How to Maintain a New Year's Resolution

New year, new you, right? That’s what they say, but it’s easier said than done. People struggle to keep up with their New Year’s Resolutions because they try to go too hard too fast. There’s no slowly working towards developing a new habit. It’s just diving head-on, and unfortunately, many people fail to maintain their New Year’s Resolutions, especially when it comes to exercise. We want to make sure that doesn’t happen to you. 

Does this sound like you? 

You know you need to start living a healthier lifestyle, whatever that means to you. It could be going to the gym, eating healthier, getting outside more, etc. You know you need to do it, so you decide to make a New Year’s Resolution to exercise five days a week. You wait until January 1 to start. You’re super motivated to start living your best life as you make it through the holidays. January 1 comes along, and you get to the gym. A week or two later, you’re still exercising regularly, but you’re starting to feel burned out already. 

Why? You went from zero days of exercise to trying to do five. Your body and mindset aren’t equipped to go from one extreme to another. Your body is sore and tired. Your mind is trying to cope with the obligation and expectation to push yourself harder than you’re used to. You’re setting yourself up for failure.

How to maintain a resolution

Don’t get us wrong. We LOVE that exercise is one of your goals for the new year. We encourage everyone to live an active lifestyle. However, we want to make sure you’re set up for success! Here’s how you can do that.


Start slow

If we’re using the exercise example, start with a goal of exercising two days a week. Once you’ve mastered that, go three days a week, and so on. This applies to your exercise routine too. If you aren’t used to running, don’t try to run six miles the first time you go to the gym. Everything surrounding exercise is about starting small and building up to where you want to be.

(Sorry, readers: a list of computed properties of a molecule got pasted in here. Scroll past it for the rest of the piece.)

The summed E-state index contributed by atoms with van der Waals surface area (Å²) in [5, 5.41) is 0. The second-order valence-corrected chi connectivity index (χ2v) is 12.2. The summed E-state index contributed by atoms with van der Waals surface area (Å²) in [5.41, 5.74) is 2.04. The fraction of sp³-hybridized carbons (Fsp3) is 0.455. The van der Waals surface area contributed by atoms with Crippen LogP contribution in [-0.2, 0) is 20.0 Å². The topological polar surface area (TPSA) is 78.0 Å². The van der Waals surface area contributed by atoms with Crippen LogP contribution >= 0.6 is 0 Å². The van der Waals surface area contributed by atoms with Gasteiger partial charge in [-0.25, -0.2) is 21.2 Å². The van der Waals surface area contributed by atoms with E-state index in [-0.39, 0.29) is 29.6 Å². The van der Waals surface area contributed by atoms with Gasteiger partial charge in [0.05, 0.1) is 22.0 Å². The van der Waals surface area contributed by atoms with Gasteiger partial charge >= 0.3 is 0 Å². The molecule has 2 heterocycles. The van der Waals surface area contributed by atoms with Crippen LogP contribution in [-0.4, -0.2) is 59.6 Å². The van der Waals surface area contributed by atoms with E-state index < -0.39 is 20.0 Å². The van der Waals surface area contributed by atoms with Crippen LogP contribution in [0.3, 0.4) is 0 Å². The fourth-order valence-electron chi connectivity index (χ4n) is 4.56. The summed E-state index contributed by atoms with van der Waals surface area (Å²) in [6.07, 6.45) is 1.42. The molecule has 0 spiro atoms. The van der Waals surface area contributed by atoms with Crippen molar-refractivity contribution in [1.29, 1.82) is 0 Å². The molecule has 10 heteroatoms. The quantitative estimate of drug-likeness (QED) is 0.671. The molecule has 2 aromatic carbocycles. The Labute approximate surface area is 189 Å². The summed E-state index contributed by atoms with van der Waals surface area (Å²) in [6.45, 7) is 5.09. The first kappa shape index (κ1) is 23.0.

Have patience

Don’t be hard on yourself when you don’t hit your exercise goal for the week. Things come up, and life happens. The important thing is to start fresh again next week. Don’t find yourself waiting for the new year to come around to create a new goal for yourself. 

It takes 66 days for a new behavior to become automatic. That’s over two months of consistently exercising two days a week before moving on to three days a week. It takes time to develop new habits. You aren’t going to be a brand new person on February 1. But you will be a year later if you have patience with yourself and stay consistent.

Set small goals

You don’t have to dive straight into a new habit. Starting small is okay, and in fact, it’s encouraged! Creating small, achievable goals for yourself is how you’ll start to see real changes. You won’t get discouraged when you can’t commit to five days a week of exercise right off the bat. You’ll celebrate the small wins, like waking up early twice a week to exercise. 


Have Fun

Yes, exercise can be fun! Experiment and try new things until you find something you like. If you don’t like the gym, try riding a bike or running outside. You know what we say, more miles, more smiles!

We know you can do it! If you find yourself getting burned out and discouraged when it comes to exercise, try these 7 tips to get over an exercise rut. We’ll also be scheduling social bike rides in 2022. If you’d like to stay informed when these are scheduled, signup for our newsletter